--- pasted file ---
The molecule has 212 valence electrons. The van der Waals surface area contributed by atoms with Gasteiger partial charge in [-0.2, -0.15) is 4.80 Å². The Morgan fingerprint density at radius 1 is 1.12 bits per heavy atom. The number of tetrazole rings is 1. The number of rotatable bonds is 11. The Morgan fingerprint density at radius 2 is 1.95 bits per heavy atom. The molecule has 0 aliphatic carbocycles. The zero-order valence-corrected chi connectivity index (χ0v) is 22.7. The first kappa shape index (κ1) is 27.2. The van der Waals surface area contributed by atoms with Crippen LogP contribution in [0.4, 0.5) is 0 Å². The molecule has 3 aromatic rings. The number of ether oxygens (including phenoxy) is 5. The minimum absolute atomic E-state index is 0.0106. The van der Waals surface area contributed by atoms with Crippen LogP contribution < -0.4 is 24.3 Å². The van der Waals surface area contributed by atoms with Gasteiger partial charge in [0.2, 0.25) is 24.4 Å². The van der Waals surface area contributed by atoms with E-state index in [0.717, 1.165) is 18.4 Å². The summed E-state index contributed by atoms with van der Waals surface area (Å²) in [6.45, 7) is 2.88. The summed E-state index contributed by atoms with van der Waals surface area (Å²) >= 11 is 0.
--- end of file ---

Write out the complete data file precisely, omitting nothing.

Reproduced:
The molecule has 212 valence electrons. The van der Waals surface area contributed by atoms with Gasteiger partial charge in [-0.2, -0.15) is 4.80 Å². The Morgan fingerprint density at radius 1 is 1.12 bits per heavy atom. The number of tetrazole rings is 1. The number of rotatable bonds is 11. The Morgan fingerprint density at radius 2 is 1.95 bits per heavy atom. The molecule has 0 aliphatic carbocycles. The zero-order valence-corrected chi connectivity index (χ0v) is 22.7. The first kappa shape index (κ1) is 27.2. The van der Waals surface area contributed by atoms with Crippen LogP contribution in [0.4, 0.5) is 0 Å². The molecule has 3 aromatic rings. The number of ether oxygens (including phenoxy) is 5. The minimum absolute atomic E-state index is 0.0106. The van der Waals surface area contributed by atoms with Crippen LogP contribution < -0.4 is 24.3 Å². The van der Waals surface area contributed by atoms with Gasteiger partial charge in [0.2, 0.25) is 24.4 Å². The van der Waals surface area contributed by atoms with E-state index in [0.717, 1.165) is 18.4 Å². The summed E-state index contributed by atoms with van der Waals surface area (Å²) in [6.45, 7) is 2.88. The summed E-state index contributed by atoms with van der Waals surface area (Å²) >= 11 is 0.